Epithelial-mesenchymal transition in cervical cancer

Correlation with tumor progression, epidermal growth factor receptor overexpression, and snail up-regulation

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186 Citations (Scopus)

Abstract

Purpose: Acquisition of epithelial-mesenchymal transition (EMT) by primary carcinoma cells is associated with disrupted epithelial integrity, local invasion, and ultimately metastasis. Little is known about the existence and function of EMT in cervical cancer. This study aims to investigate the regulation of EMT in cervical squamous cell carcinoma. Experimental Design: We investigated the molecular events of EMT in surgical specimens, which present the progression of cervical carcinoma. Two cervical cancer cell lines and the primary culture of normal cervical epithelia were used to study the regulatory mechanisms of EMT. Results: The chronic epidermal growth factor (EGF) treatment induces the elongation of cell shape, increases cell scattering, and enhances cell invasion. EGF treatment down-regulates E-cadherin and up-regulates vimentin in cervical cancer cells. These characteristics are consistent with the morphologic changes, molecular events, and functional significance of EMT. EGF receptor (EGFR) signaling inactivates glycogen synthase kinase-3β, which results in the nuclear accumulation of up-regulated Snail and then leads to EMT program, α5β1 integrin signaling and extracellular matrix fibronectin can modulate EGF-induced EMT. Importantly, the immunofluorescent stainings of surgical specimens indicate that cervical carcinoma progression is accompanied by EGFR overexpression, which is in parallel with decreased E-cadherin and increased vimentin. Up-regulation and nuclear accumulation of Snail correlate with EMT program in tumor tissues. Conclusion: EGF cooperates with α5β1 integrin signaling to induce EMT in cervical cancer cells via up-regulated Snail. Blockade of EGFR activity or expression may provide a potential target for the treatment of cervical cancer progression.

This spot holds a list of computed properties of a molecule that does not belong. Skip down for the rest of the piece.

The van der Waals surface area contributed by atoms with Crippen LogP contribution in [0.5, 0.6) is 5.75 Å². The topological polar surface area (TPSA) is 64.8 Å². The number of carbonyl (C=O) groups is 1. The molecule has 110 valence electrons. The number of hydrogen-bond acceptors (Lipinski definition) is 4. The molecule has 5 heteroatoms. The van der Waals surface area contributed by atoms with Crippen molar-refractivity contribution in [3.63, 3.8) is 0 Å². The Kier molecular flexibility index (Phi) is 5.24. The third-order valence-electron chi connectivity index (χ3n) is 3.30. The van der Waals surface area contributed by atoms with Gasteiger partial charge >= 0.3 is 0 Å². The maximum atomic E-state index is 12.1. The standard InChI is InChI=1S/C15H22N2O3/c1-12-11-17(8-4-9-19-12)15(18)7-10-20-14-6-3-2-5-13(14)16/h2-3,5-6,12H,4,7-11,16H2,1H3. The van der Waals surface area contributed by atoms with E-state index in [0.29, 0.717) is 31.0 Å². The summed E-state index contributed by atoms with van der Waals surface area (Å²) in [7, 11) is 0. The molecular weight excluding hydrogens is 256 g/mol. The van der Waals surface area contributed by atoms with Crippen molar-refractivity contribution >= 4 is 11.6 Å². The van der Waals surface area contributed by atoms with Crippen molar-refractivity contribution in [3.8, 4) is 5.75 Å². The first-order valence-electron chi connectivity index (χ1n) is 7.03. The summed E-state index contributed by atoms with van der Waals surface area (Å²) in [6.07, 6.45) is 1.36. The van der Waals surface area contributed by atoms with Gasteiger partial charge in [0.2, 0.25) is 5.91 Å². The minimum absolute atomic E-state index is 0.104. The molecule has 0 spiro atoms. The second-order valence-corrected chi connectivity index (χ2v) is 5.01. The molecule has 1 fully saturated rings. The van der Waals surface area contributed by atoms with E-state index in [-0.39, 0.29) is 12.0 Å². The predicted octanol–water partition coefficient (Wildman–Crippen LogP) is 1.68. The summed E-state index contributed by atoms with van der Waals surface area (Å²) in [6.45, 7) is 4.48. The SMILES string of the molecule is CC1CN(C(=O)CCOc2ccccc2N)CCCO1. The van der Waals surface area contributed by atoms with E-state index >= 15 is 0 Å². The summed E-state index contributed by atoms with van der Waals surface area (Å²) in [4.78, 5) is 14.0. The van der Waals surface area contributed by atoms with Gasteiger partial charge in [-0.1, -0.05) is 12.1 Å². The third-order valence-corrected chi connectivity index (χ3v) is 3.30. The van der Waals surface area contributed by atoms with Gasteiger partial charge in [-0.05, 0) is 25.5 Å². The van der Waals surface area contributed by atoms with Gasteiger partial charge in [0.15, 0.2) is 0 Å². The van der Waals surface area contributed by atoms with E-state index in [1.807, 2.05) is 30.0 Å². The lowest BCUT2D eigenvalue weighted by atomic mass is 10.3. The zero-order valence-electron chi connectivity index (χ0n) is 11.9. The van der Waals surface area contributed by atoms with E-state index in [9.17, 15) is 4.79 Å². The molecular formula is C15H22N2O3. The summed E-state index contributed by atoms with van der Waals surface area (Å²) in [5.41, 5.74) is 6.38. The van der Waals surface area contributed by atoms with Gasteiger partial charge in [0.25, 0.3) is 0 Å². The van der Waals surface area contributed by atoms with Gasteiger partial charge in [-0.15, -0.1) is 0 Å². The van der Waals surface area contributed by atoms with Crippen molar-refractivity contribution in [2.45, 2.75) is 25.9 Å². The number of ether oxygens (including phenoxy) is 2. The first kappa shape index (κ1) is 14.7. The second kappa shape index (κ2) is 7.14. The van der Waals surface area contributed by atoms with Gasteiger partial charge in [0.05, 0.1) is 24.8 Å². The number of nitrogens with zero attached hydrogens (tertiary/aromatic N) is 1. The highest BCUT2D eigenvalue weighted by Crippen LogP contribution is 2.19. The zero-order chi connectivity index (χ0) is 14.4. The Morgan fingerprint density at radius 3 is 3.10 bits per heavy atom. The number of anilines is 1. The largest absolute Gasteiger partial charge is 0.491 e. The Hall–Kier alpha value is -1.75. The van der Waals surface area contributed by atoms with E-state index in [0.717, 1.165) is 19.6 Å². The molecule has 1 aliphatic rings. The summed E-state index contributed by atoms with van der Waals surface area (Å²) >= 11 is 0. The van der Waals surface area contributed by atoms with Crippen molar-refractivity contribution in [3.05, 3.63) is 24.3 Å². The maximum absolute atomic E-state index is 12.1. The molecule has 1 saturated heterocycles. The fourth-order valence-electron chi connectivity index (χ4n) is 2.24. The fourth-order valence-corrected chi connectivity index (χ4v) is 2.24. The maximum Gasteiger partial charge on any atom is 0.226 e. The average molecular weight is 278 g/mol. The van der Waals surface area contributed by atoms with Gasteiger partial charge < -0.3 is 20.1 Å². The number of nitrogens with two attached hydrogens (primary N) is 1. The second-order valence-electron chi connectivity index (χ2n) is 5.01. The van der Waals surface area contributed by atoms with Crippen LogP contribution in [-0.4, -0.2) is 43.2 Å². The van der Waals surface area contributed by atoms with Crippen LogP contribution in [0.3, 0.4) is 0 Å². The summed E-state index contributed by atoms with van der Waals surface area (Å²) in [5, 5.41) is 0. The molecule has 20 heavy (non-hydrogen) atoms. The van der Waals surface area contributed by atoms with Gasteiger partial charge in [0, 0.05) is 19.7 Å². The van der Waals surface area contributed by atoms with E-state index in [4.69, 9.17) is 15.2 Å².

Original languageEnglish
Pages (from-to)4743-4750
Number of pages8
JournalClinical Cancer Research
Volume14
Issue number15
DOIs
Publication statusPublished - 2008 Aug 1